Brian Losness-US PRESSWIRE
Joe Southwick silenced many critics on Saturday, but he also proved he has some room to grow.
Two things stood out as the game progressed against Miami-Ohio. They are two of the same issues Southwick had against Michigan State.
First, when the Broncos are in the red zone it appears that Joe struggles with the soft touch. His mid-level and deep passes have serious velocity with accuracy, but down close he struggles to give it the right amount of finesse needed to drop the ball where his receiver needs it to be.
Against the RedHawks Southwick overthrew a wide-open receiver on what would have been a touchdown and then turned around the next play and threw an interception. He did the same thing against Michigan State.
Coach Petersen compensated for that by later using running plays close, which seemed to fix the problem. However, that can only be a temporary fix because teams will key on that.
The other issue that Southwick had actually seemed to get better as the game went on. Early in the contest it looked like the junior quarterback would lock on a single target without looking at his other options.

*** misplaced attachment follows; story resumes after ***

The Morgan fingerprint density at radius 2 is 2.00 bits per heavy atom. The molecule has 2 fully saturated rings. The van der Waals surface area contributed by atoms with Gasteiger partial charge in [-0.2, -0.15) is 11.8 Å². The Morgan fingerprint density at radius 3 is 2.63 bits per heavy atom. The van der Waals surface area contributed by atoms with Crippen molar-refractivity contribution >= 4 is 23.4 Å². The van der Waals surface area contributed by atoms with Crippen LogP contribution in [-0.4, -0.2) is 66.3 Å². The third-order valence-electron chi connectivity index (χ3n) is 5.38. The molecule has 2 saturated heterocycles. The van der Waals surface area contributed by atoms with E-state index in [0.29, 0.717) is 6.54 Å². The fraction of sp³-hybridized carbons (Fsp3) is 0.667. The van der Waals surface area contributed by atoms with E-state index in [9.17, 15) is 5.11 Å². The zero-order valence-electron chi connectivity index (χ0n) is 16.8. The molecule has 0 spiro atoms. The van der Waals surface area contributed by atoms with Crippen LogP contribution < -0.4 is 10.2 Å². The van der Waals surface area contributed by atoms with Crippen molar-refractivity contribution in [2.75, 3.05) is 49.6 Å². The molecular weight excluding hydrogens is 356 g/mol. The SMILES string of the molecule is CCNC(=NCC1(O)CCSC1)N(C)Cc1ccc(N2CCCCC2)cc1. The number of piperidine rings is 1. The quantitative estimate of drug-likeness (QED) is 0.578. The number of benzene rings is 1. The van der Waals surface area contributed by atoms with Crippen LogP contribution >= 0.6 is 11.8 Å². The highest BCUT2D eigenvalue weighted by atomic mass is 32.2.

Later in the game however, especially the second half, Southwick was getting more comfortable and reading the defense much better. His performance just got better and better as the minutes rolled off the clock.
As the game progressed it was clear that Boise State's quarterback was proving why coach Petersen chose him to lead the offense, even if he doesn't know how to slide.
Watching his performance against Miami it's clear that Joe Southwick is the real deal and has the very real potential of being a great quarterback. If he can solve a couple of issues and gain even more confidence he is going to be something very special.
On the day Southwick threw for 304 yards, two touchdowns and one interception. He completed 24 passes on 31 attempts for a 77.4 percent completion rate and a 174.6 quarterback rating.
Folks, those are...ehem...Kellen Moore-type numbers. Uncomfortable hearing that? Well, if people are going to constantly keep him in Moore's shadow, then it is only fair to give him credit when credit is due.